Tougher sentence sought for Ponzi schemer
A Springfield man who cheated dozens of people out of millions of dollars could face six and a half years in prison, if a federal judge grants prosecutors’ latest request.
James U. Dodge pleaded guilty in September of running a Ponzi scheme which targeted several Springfield residents, including Dodge’s friends, fellow retirees and a parapalegic who wrote a check to Dodge while being treated in a Veterans hospital. [See “Ponzi on the prairie,” Nov. 4, 2010].
Sentencing was originally scheduled for January, but after Dodge was assigned a new public defender earlier this month the court date has since been moved to March 22. At the sentencing, prosecutors expect that at least three victims will speak about how Dodge’s crimes affected them. Several other victims have submitted similar comments in writing.
In September, prosecuting attorney Patrick Hansen expected at least a 51-month prison sentence, according to reports in the State Journal-Register. Because Dodge represented himself as an investment broker, and paid at least one other person “commissions” for bringing in new investors, Dodge should have a longer sentence, prosecutors argue in documents filed with the court on Jan. 24. Cited by prosecutors as having received commissions is central Illinois resident Randy Stelbrink, who, waiting to speak to his lawyer, declined to comment when contacted by Illinois Times.
Based on the fact that Dodge sought checks from victims even after he knew the IRS was investigating his actions, prosecutors argue that the judge should not consider Dodge’s age in determining his sentence. After his arrest, Dodge also emptied out his bank accounts despite instructions from the court not to do so. Only under threat that his bond would be revoked did Dodge deposit the funds in a court account to be used for paying back his victims. “These two events give insight into a man who has no respect for the law, for his victims, or for any other person,” prosecutors wrote.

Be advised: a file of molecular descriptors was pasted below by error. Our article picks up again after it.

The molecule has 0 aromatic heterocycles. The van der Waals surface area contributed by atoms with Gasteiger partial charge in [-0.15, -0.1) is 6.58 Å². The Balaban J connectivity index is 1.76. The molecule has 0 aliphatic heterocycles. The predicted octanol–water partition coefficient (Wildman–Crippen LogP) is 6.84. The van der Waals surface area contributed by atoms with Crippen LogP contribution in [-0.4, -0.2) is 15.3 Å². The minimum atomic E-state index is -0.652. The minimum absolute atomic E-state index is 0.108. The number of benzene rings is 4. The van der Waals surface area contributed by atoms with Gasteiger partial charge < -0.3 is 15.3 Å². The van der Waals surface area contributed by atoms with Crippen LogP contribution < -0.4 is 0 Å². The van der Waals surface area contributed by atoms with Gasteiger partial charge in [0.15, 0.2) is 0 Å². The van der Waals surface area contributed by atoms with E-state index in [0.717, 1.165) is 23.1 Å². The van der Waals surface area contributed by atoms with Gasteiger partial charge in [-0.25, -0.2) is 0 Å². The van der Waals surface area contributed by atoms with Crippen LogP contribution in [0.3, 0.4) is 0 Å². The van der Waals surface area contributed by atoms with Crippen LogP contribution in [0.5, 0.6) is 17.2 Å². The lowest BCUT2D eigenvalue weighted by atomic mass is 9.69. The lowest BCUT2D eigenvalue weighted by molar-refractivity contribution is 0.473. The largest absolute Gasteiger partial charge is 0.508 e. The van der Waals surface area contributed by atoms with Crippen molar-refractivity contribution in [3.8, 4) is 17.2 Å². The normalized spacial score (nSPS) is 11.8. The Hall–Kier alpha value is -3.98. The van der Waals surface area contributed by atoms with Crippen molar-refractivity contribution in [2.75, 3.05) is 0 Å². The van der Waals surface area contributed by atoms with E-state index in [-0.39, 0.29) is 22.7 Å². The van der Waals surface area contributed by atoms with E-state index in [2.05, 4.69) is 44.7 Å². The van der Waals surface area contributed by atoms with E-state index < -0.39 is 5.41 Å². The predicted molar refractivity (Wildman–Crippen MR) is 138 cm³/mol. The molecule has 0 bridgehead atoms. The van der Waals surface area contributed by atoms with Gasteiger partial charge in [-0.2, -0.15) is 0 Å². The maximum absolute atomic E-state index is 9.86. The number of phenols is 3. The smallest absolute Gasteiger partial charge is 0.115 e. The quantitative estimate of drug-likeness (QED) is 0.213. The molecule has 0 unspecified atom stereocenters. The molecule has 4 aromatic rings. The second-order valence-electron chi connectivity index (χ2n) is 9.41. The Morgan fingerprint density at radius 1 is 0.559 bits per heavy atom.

The government is also asking the court to require Dodge to pay back $1.8 million to his victims. According to the prosecution’s filings, Dodge is seeking lower restitution because some of those who invested with him actually made a profit. The prosecution counters that a decreased amount would be asking victims to “subsidize the costs associated with his fraud.”
Prosecutors have asked those who profited to voluntarily return any gains. Any of that money could help reduce the amount Dodge is required to pay, but so far "the defendant has given no indication that he is able or willing to get victims' money back from those investors who profited, or from his family members who benefited," prosecutors wrote in their latest filings. Dodge used $160,000 of the money gained from the scheme to benefit his son, James W. Dodge, a lawyer for Illinois Senate Democrats, and his son's family. Some of the funds paid for Dodge's grandson's tuition at a private boarding school. [See "Ponzi scheme benefited Senate Dems' lawyer," Oct. 14, 2010].
In seeking more time to prepare for sentencing, Dodge's new public defender, Thomas Wilmouth, writes that he needs more time to interview two victims and, in light of Dodge's lack of criminal history, to consider obtaining a mental health evaluation in order to determine his role. Wilmouth also writes that Dodge, who for eight months has stayed at his home under electronic monitoring, is willing to begin his prison sentence earlier than required
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